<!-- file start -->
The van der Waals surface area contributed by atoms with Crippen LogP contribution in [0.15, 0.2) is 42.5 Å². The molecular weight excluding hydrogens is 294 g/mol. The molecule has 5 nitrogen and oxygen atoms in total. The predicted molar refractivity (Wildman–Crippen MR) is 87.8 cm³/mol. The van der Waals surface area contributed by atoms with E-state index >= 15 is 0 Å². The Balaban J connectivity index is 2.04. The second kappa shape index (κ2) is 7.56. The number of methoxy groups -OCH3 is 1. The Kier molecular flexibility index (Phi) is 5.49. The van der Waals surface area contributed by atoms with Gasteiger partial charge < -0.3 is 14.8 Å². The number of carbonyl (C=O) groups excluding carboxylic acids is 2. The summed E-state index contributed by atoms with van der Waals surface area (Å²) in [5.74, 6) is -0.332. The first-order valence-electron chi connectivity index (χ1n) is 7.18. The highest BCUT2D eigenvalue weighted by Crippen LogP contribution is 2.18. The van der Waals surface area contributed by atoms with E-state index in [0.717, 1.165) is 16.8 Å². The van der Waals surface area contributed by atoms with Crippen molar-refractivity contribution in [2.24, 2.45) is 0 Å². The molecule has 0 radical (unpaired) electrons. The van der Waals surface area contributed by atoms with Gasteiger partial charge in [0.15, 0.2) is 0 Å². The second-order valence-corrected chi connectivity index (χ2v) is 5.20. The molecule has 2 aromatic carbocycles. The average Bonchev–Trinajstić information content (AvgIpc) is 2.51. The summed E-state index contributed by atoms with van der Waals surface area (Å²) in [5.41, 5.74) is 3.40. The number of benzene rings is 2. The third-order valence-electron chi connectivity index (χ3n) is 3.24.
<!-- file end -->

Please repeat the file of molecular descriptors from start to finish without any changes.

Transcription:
The van der Waals surface area contributed by atoms with Crippen LogP contribution in [0.15, 0.2) is 42.5 Å². The molecular weight excluding hydrogens is 294 g/mol. The molecule has 5 nitrogen and oxygen atoms in total. The predicted molar refractivity (Wildman–Crippen MR) is 87.8 cm³/mol. The van der Waals surface area contributed by atoms with E-state index >= 15 is 0 Å². The Balaban J connectivity index is 2.04. The second kappa shape index (κ2) is 7.56. The number of methoxy groups -OCH3 is 1. The Kier molecular flexibility index (Phi) is 5.49. The van der Waals surface area contributed by atoms with Gasteiger partial charge < -0.3 is 14.8 Å². The number of carbonyl (C=O) groups excluding carboxylic acids is 2. The summed E-state index contributed by atoms with van der Waals surface area (Å²) in [5.74, 6) is -0.332. The first-order valence-electron chi connectivity index (χ1n) is 7.18. The highest BCUT2D eigenvalue weighted by Crippen LogP contribution is 2.18. The van der Waals surface area contributed by atoms with E-state index in [0.717, 1.165) is 16.8 Å². The van der Waals surface area contributed by atoms with Crippen molar-refractivity contribution in [2.24, 2.45) is 0 Å². The molecule has 0 radical (unpaired) electrons. The van der Waals surface area contributed by atoms with Gasteiger partial charge in [0.15, 0.2) is 0 Å². The second-order valence-corrected chi connectivity index (χ2v) is 5.20. The molecule has 2 aromatic carbocycles. The average Bonchev–Trinajstić information content (AvgIpc) is 2.51. The summed E-state index contributed by atoms with van der Waals surface area (Å²) in [5.41, 5.74) is 3.40. The number of benzene rings is 2. The third-order valence-electron chi connectivity index (χ3n) is 3.24.